The Illinois Department of Employment Security says it’s still too busy dealing with the record number of unemployment claims from other workers who are eligible for benefits under existing programs.

In a statement posted Tuesday on the department’s website, officials told gig workers not to bother applying at this point — and to refrain from calling to ask about the matter.

The new Coronavirus Aid, Relief, and Economic Security (CARES) Act sets aside federal funding for benefits to “independent contractors and self-proprietors” who once could not get benefits “but have become unemployed as a direct result of COVID-19,” officials said.

It’s not clear, though, when the state unemployment agency will be ready to start turning the funding from Congress into reality in Illinois. The U.S. Labor Department issued instructions to states on Sunday.

“Please do not call to inquire about these new federal programs,” according to the statement on the IDES website. “Our employees are processing applications for current benefits. Further details about the new federal programs and how to apply will be made available once they have been finalized.”

In a statement to WBEZ on Wednesday, a spokeswoman for IDES did not say how long the delay will last.

“The stimulus package will take time to implement,” said spokeswoman Rebecca Cisco.

She said state employees are fully occupied trying to field the “large increase in claims for regular unemployment benefits” since a stay-at-home order went into effect on March 20. Last week, for the second straight week, Illinois officials reported fielding a record number of new jobless claims.

It’s yet another blow to many working people who were having trouble making ends meet even before the pandemic, said Lenny Sanchez, a long-time Uber and Lyft driver who lives in Des Plaines.

“It’s a punch in the gut when you hear information like that or a response like that,” said Sanchez, 40, of the statement from IDES officials. “It’s like, ‘Hang on tight. We’ll give it to you whenever it’s ready.’ ”

Sanchez — who’s also an organizer and co-founder with an activist group called Gig Workers Matter — said many rideshare drivers were euphoric when the federal law was approved.

“Some drivers went ahead and started applying as soon as the news came out,” he said. “I’m definitely happy that gig workers were included.”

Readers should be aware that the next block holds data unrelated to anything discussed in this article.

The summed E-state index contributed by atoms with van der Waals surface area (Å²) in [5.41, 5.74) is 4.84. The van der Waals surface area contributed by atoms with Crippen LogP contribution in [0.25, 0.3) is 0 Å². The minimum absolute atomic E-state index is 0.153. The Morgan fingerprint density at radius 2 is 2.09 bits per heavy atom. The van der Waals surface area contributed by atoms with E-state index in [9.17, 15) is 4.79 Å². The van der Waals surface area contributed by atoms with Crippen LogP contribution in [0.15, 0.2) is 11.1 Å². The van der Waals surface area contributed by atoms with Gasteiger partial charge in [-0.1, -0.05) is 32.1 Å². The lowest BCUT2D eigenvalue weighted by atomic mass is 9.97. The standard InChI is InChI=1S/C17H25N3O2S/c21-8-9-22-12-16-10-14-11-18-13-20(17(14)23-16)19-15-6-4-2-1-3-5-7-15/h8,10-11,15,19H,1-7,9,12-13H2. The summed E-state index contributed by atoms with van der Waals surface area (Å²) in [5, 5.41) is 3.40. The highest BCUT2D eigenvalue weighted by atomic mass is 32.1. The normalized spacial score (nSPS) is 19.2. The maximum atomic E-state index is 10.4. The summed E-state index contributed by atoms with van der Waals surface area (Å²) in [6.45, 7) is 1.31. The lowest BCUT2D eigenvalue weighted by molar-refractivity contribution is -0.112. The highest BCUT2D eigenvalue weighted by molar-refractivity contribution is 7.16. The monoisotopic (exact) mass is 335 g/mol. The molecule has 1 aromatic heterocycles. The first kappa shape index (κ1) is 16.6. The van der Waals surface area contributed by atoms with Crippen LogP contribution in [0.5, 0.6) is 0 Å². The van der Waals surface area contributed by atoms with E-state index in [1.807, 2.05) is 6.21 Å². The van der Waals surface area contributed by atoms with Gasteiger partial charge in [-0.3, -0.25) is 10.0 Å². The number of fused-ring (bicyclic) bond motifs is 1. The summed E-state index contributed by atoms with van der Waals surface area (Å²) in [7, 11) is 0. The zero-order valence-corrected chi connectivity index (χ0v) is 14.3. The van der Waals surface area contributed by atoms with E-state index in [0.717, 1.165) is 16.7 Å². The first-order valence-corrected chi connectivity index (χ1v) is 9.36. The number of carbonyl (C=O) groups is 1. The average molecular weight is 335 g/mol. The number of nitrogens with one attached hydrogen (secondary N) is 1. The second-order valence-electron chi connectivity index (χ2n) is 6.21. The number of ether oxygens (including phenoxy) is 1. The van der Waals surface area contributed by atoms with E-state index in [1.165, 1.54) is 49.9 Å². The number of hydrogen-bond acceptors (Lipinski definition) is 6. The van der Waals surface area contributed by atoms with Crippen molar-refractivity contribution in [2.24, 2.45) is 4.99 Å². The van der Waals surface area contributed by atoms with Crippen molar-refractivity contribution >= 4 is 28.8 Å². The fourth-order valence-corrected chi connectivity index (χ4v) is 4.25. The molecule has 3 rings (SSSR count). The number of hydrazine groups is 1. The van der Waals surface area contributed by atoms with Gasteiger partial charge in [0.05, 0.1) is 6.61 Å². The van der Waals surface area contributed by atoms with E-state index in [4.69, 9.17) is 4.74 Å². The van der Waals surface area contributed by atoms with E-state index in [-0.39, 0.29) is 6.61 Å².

But he and other advocates for rideshare drivers said tens of thousands of families are suffering deeply because the new system has not been implemented yet in Illinois.

“Rideshare drivers are desperate right now, and they are scrambling to pay bills, pay mortgages,” said Bryant Greening, a lawyer with the LegalRideshare LLC. “It’s really a devastating and trying time for them.”

And it’s not just rideshare drivers who are eager to see the state get their unemployment checks in the mail.

Morgan Ione Yeager, a freelance photographer in Highland Park, said she was “appalled and disgusted” by the delays in implementing the aspects of the CARES Act designed expressly for workers like her.

“They’re really handling it poorly,” she said of the state’s response. “There’s no reason why it needs to be this difficult.”

Yeager said she has lost a lot of jobs with clients in the food, beverage, travel and hospitality industries after the pandemic prompted Illinois Gov. JB Pritzker and the governors of most other states to issue stay-at-home orders.

“All of my shoots have been cancelled for March and April at least,” she said. “I don’t really know when I’ll be able to start making money again.”

She said Illinois officials here should at least be able to provide some idea of when everybody covered by the federal stimulus bill will get what they were promised.

“There’s no timeline,” Yeager said. “There’s just no answers and no communication. It doesn’t seem like anybody in my situation is being taken care of at all.”

Dan Mihalopoulos is a reporter on WBEZ’s Government & Politics Team.

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Gig and contract workers can apply for Georgia benefits Monday

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Georgia state officials said Wednesday that their systems will be ready next week: gig and contract workers as well as the self-employed can start applying for jobless benefits starting Monday.

Those workers – tens of thousands of them without paychecks since the virus-linked shutdowns began several weeks ago – have been told not to apply yet, even though they are now entitled to jobless benefits.

Gig, contractor and self-employed workers were not covered by unemployment insurance in virtually any state before passage of the huge federal spending bill March 27.

Many rushed to apply for benefit. 

But state systems were not prepared. Many of those newly-eligible workers were unable to apply at all or if they were, they were frustrated to find their applications rejected.

Meanwhile, the extension of benefits to those new classes of workers sent state officials across the country scrambling to reconfigure software and other processes.

At least in Georgia, the system will be ready to handle applications – starting Monday, said Kersha Cartwright, spokeswoman for the state Department of Labor

Workers who had already applied do not have to apply again, she said. 

Once an application is processed, it could still be several weeks before the worker receives his or her money. When the payments begin, workers will receive $600 extra as part of the new law.

Also urged to file applications next week are workers who had previously been told their work history or limited wages made them ineligible. They should also apply starting Monday, Cartwright said. “If you have been told you had a limited work history or you don’t have enough wages, you may qualify for the Pandemic Unemployment Assistance program.”

Even without the contractors and gig workers, the Labor Department has been inundated with claims for jobless benefits. Last week, the department reported it had processed 133,820 applications for unemployment insurance – three times more than the worst week of the Great Recession. This week’s report, due Thursday, is expected to be worse.